Stride piano is a popular style of piano playing in which the left hand acts as a complete rhythm section. Sometimes described as an “oom-pah” style of playing, stride piano requires that the left hand play the role of timekeeper, bass player, and chordal accompaniment all at once. This is an understandably advanced concept to master, but we can learn to play an easy stride piano style and work our way up to a more challenging and technically demanding level of stride piano playing. In this article we’ll look at three ways to practice stride piano playing that will increase in terms of complexity, ultimately helping us to master this essential style of piano accompaniment.
One of the things that makes stride piano challenging is the fact that the left hand is constantly in motion, often times switching hand positions very quickly in order to create that “oom-pah” sound. In this level we’re going to focus on a much easier version of stride that allows us to stay in a comfortable, easy hand position yet still create that “oom-pah” accompaniment pattern.
We’ll start with the first 4 measures of the jazz classic “It’s Only a Paper Moon”:
If we start to dissect the specifics of stride playing one of the things we notice is that at the start of each new chord we’re going to play the root – nothing else. Knowing that goes a long way in understanding the stride pattern as we can now fill in half of the stride left-hand part:
Next, we’ll turn our attention to the second beat of each chord (wherever we see rests in the bass clef in the example above). On these beats (beats 2 and 4) we will play chord tones to help flesh out the sound of each chord. Doing so gives us something that looks like this:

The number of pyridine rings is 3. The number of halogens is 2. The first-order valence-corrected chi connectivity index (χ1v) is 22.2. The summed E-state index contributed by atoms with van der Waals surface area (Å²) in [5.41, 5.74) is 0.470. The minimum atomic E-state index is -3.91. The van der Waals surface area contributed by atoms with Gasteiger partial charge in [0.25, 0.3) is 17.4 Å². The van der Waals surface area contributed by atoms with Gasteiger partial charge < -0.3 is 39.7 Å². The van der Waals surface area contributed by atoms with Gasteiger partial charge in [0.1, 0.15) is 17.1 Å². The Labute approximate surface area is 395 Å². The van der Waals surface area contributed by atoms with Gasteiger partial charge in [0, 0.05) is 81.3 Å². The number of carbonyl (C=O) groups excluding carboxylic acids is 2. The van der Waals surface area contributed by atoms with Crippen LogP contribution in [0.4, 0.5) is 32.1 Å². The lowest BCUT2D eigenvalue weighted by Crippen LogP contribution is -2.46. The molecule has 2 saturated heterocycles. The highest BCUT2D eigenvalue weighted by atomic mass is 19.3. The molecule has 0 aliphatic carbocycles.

As you can probably see, the left-hand part is really quite simple now that we understand how it’s being created. The left hand, at this Phase 1 level, is basically playing chord shells that are broken into two parts – root, then chord tones.
This next level is a little more challenging but will help you to create an awesome sound in jazz piano – the sound of left hand 10ths! It also gets you moving your left hand just slightly so that you get accustomed to the feeling of constant motion in the left hand.
By playing 10ths in your left hand you are forced to play the root of the chord and then move your hand slightly in order to accommodate the next two notes. This might be quite challenging at first, so start by practicing the left hand by itself at a very slow tempo. As you improve, try playing one measure at a time with the left hand. It’s important to master this level before going on to Phase 3, which is covered in Part 2 of this article. Happy practicing!